The Federal Reserve said Wednesday that the economy grew at a modest pace at the end of 2021 but was still being held back by ongoing supply-chain disruptions and labor shortages.
Omicron Threw a Wrench
In its latest survey of business conditions around the country, the Fed said its 12 regional banks found that the economy was continuing to grow. But many regions reported a sudden pullback in spending on leisure travel, hotels and restaurants because of the rapid spread of the omicron variant of the coronavirus.
“Although optimism remained high generally, several districts cited reports from businesses that expectations for growth over the next several months cooled somewhat during the last few weeks” of 2021, a period when COVID cases were rising sharply.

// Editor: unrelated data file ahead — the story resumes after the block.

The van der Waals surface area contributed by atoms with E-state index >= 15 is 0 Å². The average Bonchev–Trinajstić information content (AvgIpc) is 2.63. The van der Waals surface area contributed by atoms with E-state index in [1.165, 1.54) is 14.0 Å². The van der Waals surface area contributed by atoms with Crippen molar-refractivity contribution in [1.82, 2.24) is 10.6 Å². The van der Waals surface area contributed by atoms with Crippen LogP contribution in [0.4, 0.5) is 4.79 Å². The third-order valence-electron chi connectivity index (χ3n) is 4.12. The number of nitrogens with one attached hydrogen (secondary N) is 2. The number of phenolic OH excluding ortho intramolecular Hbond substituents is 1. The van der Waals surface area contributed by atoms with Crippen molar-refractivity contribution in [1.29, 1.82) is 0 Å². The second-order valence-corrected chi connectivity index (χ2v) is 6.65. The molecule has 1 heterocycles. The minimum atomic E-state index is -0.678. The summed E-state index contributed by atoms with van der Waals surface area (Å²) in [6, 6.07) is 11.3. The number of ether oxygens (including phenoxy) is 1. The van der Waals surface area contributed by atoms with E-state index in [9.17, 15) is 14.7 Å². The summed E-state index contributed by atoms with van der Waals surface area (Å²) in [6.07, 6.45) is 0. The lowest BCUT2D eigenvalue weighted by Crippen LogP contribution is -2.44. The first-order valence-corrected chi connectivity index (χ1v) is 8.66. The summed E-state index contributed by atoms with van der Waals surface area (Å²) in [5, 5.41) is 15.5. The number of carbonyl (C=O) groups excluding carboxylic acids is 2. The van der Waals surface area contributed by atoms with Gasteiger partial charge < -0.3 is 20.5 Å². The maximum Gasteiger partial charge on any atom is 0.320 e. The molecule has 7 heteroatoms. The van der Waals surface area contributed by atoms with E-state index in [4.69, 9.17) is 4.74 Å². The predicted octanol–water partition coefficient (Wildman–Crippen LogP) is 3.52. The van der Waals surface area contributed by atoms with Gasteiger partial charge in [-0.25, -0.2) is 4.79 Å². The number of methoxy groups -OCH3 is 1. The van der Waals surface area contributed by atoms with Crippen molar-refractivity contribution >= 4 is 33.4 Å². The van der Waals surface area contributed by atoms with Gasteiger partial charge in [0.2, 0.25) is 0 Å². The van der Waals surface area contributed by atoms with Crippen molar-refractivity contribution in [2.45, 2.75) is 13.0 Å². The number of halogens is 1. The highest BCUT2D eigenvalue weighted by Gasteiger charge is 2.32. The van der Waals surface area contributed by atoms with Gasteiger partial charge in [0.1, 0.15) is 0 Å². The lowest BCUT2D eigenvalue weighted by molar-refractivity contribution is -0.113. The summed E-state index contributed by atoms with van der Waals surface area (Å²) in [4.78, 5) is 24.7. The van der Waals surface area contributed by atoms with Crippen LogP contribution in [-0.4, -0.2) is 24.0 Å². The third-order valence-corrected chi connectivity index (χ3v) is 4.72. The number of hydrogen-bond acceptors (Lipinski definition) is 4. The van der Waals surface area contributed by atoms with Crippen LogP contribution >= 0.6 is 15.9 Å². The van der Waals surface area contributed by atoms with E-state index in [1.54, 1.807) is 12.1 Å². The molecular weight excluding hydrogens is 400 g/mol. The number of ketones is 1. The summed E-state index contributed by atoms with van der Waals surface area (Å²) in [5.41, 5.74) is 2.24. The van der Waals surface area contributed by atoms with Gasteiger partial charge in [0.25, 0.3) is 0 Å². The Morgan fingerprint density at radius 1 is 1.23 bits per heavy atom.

The Fed survey, known as the beige book, will form the basis for discussions when the central bank holds its next meeting on Jan. 25-26.
In testimony Tuesday at his confirmation hearing for a new four-year term leading the central bank, Fed Chair Jerome Powell warned that high inflation could make it harder to restore the job market to full health.
Food, Gas, Rent Prices Top of Mind
At the Fed's last meeting in December, Powell said the central bank was accelerating its efforts to tighten credit, with the goal of restraining inflation before surging prices became entrenched. His comments came as U.S. households are under pressure from rising prices for food, gas, rent and many other items.
The government reported Wednesday that consumer prices rose 7% over the past 12 months, the fastest pace since 1982.
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